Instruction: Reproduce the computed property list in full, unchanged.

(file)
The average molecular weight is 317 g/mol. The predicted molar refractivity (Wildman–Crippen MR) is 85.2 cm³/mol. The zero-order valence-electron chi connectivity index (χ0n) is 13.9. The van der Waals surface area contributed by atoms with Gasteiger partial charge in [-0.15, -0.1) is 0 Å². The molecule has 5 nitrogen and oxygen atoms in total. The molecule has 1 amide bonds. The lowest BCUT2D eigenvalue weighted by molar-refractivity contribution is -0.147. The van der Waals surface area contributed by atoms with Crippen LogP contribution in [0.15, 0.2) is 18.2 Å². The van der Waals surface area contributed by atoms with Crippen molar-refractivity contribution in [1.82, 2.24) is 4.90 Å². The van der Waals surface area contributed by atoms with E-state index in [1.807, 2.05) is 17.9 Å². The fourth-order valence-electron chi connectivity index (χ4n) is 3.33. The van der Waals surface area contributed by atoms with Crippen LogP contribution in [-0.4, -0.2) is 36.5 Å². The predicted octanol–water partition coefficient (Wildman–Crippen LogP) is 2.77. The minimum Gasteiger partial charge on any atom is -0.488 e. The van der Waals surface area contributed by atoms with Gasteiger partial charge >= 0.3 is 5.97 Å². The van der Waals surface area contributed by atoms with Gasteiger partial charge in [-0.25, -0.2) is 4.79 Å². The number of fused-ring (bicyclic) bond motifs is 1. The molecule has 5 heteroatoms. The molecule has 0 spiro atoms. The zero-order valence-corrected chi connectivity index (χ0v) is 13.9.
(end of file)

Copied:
The average molecular weight is 317 g/mol. The predicted molar refractivity (Wildman–Crippen MR) is 85.2 cm³/mol. The zero-order valence-electron chi connectivity index (χ0n) is 13.9. The van der Waals surface area contributed by atoms with Gasteiger partial charge in [-0.15, -0.1) is 0 Å². The molecule has 5 nitrogen and oxygen atoms in total. The molecule has 1 amide bonds. The lowest BCUT2D eigenvalue weighted by molar-refractivity contribution is -0.147. The van der Waals surface area contributed by atoms with Crippen LogP contribution in [0.15, 0.2) is 18.2 Å². The van der Waals surface area contributed by atoms with Crippen molar-refractivity contribution in [1.82, 2.24) is 4.90 Å². The van der Waals surface area contributed by atoms with E-state index in [1.807, 2.05) is 17.9 Å². The fourth-order valence-electron chi connectivity index (χ4n) is 3.33. The van der Waals surface area contributed by atoms with Crippen LogP contribution in [-0.4, -0.2) is 36.5 Å². The predicted octanol–water partition coefficient (Wildman–Crippen LogP) is 2.77. The minimum Gasteiger partial charge on any atom is -0.488 e. The van der Waals surface area contributed by atoms with Gasteiger partial charge >= 0.3 is 5.97 Å². The van der Waals surface area contributed by atoms with Gasteiger partial charge in [-0.25, -0.2) is 4.79 Å². The number of fused-ring (bicyclic) bond motifs is 1. The molecule has 5 heteroatoms. The molecule has 0 spiro atoms. The zero-order valence-corrected chi connectivity index (χ0v) is 13.9.